• Drawing on Inspiration

    by  • June 16, 2013 • Living

    five-books

    Build a gentle drawing habit to appreciate life’s small joys…Michael Nobbs discovers the powers of creativity…

    Drawing has made my life a little better. Maybe it can make yours a little better too.
    Back at the end of the 1990s I was diagnosed with ME/CFS and was forced to stop what had turned into an increasingly frantic attempt at building a career as a writer and publisher. For a few years after the diagnosis I basically took to my bed, slowing my life right down, as I began to try to rebuild my health.
    Before my life slowed to almost a halt I had been someone who loved the tools of the artist—their pens and their sketchbooks. I’d almost bought enough to open my own stationers; however, since my early teens I’d never found the time to actually do anything with them.

    Largely bedridden, that began to change. I was introduced to wonderful online artists like Danny Gregory and Keri Smith, who made drawing part of their day. I was encouraged by reading Julia Cameron’s wonderful book, The Artist’s Way, to make some tentative marks in my collection of hitherto blank sketchbooks. Unable to go far I began to make “bad” drawings of the things around me.
    Slowly, ever so slowly, my confidence began to grow and it soon became second nature to reach for my sketchbook in the morning and make a quick drawing of my mug of tea, my breakfast or the book I was reading. The everyday and ordinary things around me began to take on a new vibrancy.

     

     

    lime-green-teapot
    Drawing showed me that by slowing down and looking at the things around me, really looking at them, I began to appreciate and enjoy my life more. I also began to feel better.
    Whilst I still struggle with my health, making small manageable drawings has shown me that I don’t need to be limited by my limits. Over the last decade and a half I have built a creative career by taking daily small steps.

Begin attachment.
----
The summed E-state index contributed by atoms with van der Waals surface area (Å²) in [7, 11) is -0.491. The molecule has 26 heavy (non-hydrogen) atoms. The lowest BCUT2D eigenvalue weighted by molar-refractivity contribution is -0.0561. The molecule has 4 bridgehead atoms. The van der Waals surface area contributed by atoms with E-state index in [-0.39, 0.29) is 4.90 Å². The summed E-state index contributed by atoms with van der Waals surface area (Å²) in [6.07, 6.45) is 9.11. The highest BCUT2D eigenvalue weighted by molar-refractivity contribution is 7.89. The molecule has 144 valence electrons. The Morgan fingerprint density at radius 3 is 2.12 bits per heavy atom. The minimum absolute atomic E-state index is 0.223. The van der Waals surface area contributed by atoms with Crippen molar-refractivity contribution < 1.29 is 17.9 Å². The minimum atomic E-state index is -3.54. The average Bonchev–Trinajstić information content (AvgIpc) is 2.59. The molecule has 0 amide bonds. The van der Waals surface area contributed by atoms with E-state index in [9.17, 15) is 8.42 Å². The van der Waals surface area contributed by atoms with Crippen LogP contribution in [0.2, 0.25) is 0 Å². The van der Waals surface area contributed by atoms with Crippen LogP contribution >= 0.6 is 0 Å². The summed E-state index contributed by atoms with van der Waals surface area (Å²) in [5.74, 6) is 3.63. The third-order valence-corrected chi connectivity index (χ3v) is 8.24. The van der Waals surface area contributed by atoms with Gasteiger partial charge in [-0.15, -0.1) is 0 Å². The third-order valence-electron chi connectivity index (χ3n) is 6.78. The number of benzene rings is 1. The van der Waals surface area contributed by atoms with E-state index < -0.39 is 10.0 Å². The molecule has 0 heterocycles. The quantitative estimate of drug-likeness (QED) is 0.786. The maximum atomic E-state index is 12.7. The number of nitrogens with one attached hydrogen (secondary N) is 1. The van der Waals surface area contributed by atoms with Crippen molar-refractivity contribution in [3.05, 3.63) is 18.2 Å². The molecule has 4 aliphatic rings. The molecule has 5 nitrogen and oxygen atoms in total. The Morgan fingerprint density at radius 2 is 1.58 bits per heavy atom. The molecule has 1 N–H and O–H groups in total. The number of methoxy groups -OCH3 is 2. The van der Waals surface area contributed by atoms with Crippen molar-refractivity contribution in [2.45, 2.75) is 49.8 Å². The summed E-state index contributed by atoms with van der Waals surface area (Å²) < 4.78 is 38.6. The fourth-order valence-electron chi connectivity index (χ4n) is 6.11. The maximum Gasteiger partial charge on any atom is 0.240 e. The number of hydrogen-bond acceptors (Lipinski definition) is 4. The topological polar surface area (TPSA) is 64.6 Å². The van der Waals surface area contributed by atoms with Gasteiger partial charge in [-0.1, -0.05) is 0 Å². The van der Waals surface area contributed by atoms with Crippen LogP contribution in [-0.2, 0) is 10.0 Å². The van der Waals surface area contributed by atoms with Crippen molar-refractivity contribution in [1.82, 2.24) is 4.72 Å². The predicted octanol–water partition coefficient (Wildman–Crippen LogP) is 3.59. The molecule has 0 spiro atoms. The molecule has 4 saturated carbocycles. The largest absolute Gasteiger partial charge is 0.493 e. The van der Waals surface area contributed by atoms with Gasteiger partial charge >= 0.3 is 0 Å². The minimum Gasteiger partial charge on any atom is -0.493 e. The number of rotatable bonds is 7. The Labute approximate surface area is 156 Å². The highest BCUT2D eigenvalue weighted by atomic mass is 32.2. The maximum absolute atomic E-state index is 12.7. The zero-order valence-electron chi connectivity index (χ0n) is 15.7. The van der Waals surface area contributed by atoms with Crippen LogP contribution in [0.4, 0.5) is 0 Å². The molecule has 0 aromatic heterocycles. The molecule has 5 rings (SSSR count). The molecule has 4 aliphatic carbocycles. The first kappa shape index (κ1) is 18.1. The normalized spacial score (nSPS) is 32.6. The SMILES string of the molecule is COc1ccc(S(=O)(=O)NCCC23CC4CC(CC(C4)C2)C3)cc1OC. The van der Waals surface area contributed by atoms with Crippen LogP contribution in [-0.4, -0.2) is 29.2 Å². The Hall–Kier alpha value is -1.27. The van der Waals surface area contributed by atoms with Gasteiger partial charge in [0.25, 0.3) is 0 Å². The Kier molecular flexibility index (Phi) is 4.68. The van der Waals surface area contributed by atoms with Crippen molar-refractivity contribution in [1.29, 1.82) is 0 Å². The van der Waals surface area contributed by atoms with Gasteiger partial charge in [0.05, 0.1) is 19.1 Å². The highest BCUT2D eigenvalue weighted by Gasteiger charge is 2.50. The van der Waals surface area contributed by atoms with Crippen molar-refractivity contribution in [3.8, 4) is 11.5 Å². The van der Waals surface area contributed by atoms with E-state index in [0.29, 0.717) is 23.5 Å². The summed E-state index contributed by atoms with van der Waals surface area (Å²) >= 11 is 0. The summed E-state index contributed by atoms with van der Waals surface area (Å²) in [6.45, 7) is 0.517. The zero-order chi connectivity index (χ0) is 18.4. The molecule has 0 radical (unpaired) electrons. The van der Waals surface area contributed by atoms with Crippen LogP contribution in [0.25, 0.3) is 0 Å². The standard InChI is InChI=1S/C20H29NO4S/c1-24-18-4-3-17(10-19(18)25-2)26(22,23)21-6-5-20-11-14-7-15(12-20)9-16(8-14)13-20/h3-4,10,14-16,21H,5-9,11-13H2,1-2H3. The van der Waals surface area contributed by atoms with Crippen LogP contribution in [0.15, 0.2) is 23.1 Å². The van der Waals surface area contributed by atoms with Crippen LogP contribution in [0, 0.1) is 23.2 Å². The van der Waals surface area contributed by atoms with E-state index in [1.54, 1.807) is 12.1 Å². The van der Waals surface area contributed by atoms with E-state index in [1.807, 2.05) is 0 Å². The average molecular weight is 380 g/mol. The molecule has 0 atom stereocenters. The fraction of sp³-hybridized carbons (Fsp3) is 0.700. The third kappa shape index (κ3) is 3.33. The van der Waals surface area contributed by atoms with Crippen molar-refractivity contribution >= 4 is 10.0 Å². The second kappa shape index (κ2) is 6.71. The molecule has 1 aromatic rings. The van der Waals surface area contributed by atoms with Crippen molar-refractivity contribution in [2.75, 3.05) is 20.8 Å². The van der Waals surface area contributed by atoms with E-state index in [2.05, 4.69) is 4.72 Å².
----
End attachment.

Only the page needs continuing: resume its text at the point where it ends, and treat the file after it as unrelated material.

Obviously there’s no need to wait until you’re ill to start to draw! Why not pick up a pen and a piece of paper and try drawing the first thing you see. Tomorrow do the same. You may be surprised where this little habit takes you and how different the world starts to look.

    Some tips to start drawing

    1. Just do it. Pick up a pen and find a piece of paper and draw the first thing you see.
    2. Spend some time looking closely at the thing you’ve chosen to draw. Most people when they haven’t drawn for a long time tend to draw what they think they see rather than what they are looking at.
    3. Try drawing without looking at the paper, just let your eye follow the edges of the thing you’re drawing and let you pen follow what your eye is seeing.
    4. It is the process of drawing NOT the finished drawing that’s important. Let yourself enjoy the process!
    5. Draw a little everyday.

     

    michaelnobbsMichael Nobbs is a full-time artist, blogger and tea drinker (not necessarily in that order). He is author of the popular blog, Sustainably Creative and writes, tweets and podcasts about drawing and trying to keep things simple.   In the late 1990s he was diagnosed with ME/CFS and over the last decade and a half he has learnt a lot about sustaining a creative career with limited energy. His new book, Drawing Your Life (made one page at a time!) was be published by Penguin/Perigee Books on 5th March.

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